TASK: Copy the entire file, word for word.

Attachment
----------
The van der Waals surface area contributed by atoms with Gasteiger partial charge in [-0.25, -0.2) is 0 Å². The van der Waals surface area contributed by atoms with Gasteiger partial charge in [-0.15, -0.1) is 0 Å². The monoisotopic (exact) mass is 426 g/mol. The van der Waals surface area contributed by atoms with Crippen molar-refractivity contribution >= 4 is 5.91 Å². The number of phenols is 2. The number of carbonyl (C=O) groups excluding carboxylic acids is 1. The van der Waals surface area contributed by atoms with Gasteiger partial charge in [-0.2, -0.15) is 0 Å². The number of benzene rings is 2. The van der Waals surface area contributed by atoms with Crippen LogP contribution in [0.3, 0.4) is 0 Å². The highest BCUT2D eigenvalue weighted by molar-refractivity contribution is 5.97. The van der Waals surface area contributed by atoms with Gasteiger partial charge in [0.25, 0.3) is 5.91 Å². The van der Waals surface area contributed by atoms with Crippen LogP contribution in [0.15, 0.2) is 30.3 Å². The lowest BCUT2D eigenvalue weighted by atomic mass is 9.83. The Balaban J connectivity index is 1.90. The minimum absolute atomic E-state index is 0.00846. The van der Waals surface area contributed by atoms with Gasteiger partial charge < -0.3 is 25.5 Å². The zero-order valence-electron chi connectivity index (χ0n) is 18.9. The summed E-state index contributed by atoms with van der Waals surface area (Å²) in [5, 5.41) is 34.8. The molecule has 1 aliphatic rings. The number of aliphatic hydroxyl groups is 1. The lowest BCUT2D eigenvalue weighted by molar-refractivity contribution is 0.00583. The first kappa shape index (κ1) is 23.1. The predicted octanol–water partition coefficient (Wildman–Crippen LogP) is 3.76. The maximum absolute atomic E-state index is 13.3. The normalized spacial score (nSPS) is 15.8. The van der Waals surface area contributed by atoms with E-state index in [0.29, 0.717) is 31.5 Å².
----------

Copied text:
The van der Waals surface area contributed by atoms with Gasteiger partial charge in [-0.25, -0.2) is 0 Å². The van der Waals surface area contributed by atoms with Gasteiger partial charge in [-0.15, -0.1) is 0 Å². The monoisotopic (exact) mass is 426 g/mol. The van der Waals surface area contributed by atoms with Crippen molar-refractivity contribution >= 4 is 5.91 Å². The number of phenols is 2. The number of carbonyl (C=O) groups excluding carboxylic acids is 1. The van der Waals surface area contributed by atoms with Gasteiger partial charge in [-0.2, -0.15) is 0 Å². The number of benzene rings is 2. The van der Waals surface area contributed by atoms with Crippen LogP contribution in [0.3, 0.4) is 0 Å². The highest BCUT2D eigenvalue weighted by molar-refractivity contribution is 5.97. The van der Waals surface area contributed by atoms with Gasteiger partial charge in [0.25, 0.3) is 5.91 Å². The van der Waals surface area contributed by atoms with Crippen LogP contribution in [0.15, 0.2) is 30.3 Å². The lowest BCUT2D eigenvalue weighted by atomic mass is 9.83. The Balaban J connectivity index is 1.90. The minimum absolute atomic E-state index is 0.00846. The van der Waals surface area contributed by atoms with Gasteiger partial charge < -0.3 is 25.5 Å². The zero-order valence-electron chi connectivity index (χ0n) is 18.9. The summed E-state index contributed by atoms with van der Waals surface area (Å²) in [5, 5.41) is 34.8. The molecule has 1 aliphatic rings. The number of aliphatic hydroxyl groups is 1. The lowest BCUT2D eigenvalue weighted by molar-refractivity contribution is 0.00583. The first kappa shape index (κ1) is 23.1. The predicted octanol–water partition coefficient (Wildman–Crippen LogP) is 3.76. The maximum absolute atomic E-state index is 13.3. The normalized spacial score (nSPS) is 15.8. The van der Waals surface area contributed by atoms with E-state index in [0.29, 0.717) is 31.5 Å².